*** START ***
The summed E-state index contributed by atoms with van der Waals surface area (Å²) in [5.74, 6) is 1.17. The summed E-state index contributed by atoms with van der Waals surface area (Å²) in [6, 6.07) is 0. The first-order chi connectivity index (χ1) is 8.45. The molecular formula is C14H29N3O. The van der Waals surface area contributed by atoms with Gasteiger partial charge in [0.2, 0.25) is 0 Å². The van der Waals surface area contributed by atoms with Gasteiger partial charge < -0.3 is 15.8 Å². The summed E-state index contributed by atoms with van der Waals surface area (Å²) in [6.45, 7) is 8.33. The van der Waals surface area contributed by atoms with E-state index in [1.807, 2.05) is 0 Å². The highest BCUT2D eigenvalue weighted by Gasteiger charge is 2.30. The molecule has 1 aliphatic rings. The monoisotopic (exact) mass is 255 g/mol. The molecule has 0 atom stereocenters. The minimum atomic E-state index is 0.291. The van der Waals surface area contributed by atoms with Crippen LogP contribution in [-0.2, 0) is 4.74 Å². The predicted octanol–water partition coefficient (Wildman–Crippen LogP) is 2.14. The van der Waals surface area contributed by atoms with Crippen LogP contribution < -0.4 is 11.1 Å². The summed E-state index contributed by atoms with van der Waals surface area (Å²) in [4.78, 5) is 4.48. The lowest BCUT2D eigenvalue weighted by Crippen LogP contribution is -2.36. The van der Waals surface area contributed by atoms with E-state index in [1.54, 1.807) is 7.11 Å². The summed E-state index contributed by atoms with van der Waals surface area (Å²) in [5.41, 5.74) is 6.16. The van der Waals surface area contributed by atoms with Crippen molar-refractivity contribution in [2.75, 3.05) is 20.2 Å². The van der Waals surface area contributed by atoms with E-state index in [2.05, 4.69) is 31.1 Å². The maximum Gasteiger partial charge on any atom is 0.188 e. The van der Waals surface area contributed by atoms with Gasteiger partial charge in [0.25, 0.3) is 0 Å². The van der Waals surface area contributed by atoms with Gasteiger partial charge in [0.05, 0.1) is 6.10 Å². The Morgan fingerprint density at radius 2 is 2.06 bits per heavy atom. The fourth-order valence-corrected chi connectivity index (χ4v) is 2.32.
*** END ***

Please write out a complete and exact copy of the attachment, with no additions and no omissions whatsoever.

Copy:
The summed E-state index contributed by atoms with van der Waals surface area (Å²) in [5.74, 6) is 1.17. The summed E-state index contributed by atoms with van der Waals surface area (Å²) in [6, 6.07) is 0. The first-order chi connectivity index (χ1) is 8.45. The molecular formula is C14H29N3O. The van der Waals surface area contributed by atoms with Gasteiger partial charge in [0.2, 0.25) is 0 Å². The van der Waals surface area contributed by atoms with Gasteiger partial charge < -0.3 is 15.8 Å². The summed E-state index contributed by atoms with van der Waals surface area (Å²) in [6.45, 7) is 8.33. The van der Waals surface area contributed by atoms with E-state index in [1.807, 2.05) is 0 Å². The highest BCUT2D eigenvalue weighted by Gasteiger charge is 2.30. The molecule has 1 aliphatic rings. The monoisotopic (exact) mass is 255 g/mol. The molecule has 0 atom stereocenters. The minimum atomic E-state index is 0.291. The van der Waals surface area contributed by atoms with Crippen LogP contribution in [-0.2, 0) is 4.74 Å². The predicted octanol–water partition coefficient (Wildman–Crippen LogP) is 2.14. The van der Waals surface area contributed by atoms with Crippen LogP contribution < -0.4 is 11.1 Å². The summed E-state index contributed by atoms with van der Waals surface area (Å²) in [4.78, 5) is 4.48. The lowest BCUT2D eigenvalue weighted by Crippen LogP contribution is -2.36. The van der Waals surface area contributed by atoms with E-state index in [1.54, 1.807) is 7.11 Å². The summed E-state index contributed by atoms with van der Waals surface area (Å²) in [5.41, 5.74) is 6.16. The van der Waals surface area contributed by atoms with Crippen molar-refractivity contribution in [2.75, 3.05) is 20.2 Å². The van der Waals surface area contributed by atoms with E-state index in [2.05, 4.69) is 31.1 Å². The maximum Gasteiger partial charge on any atom is 0.188 e. The van der Waals surface area contributed by atoms with Gasteiger partial charge in [0.25, 0.3) is 0 Å². The van der Waals surface area contributed by atoms with Gasteiger partial charge in [0.05, 0.1) is 6.10 Å². The Morgan fingerprint density at radius 2 is 2.06 bits per heavy atom. The fourth-order valence-corrected chi connectivity index (χ4v) is 2.32.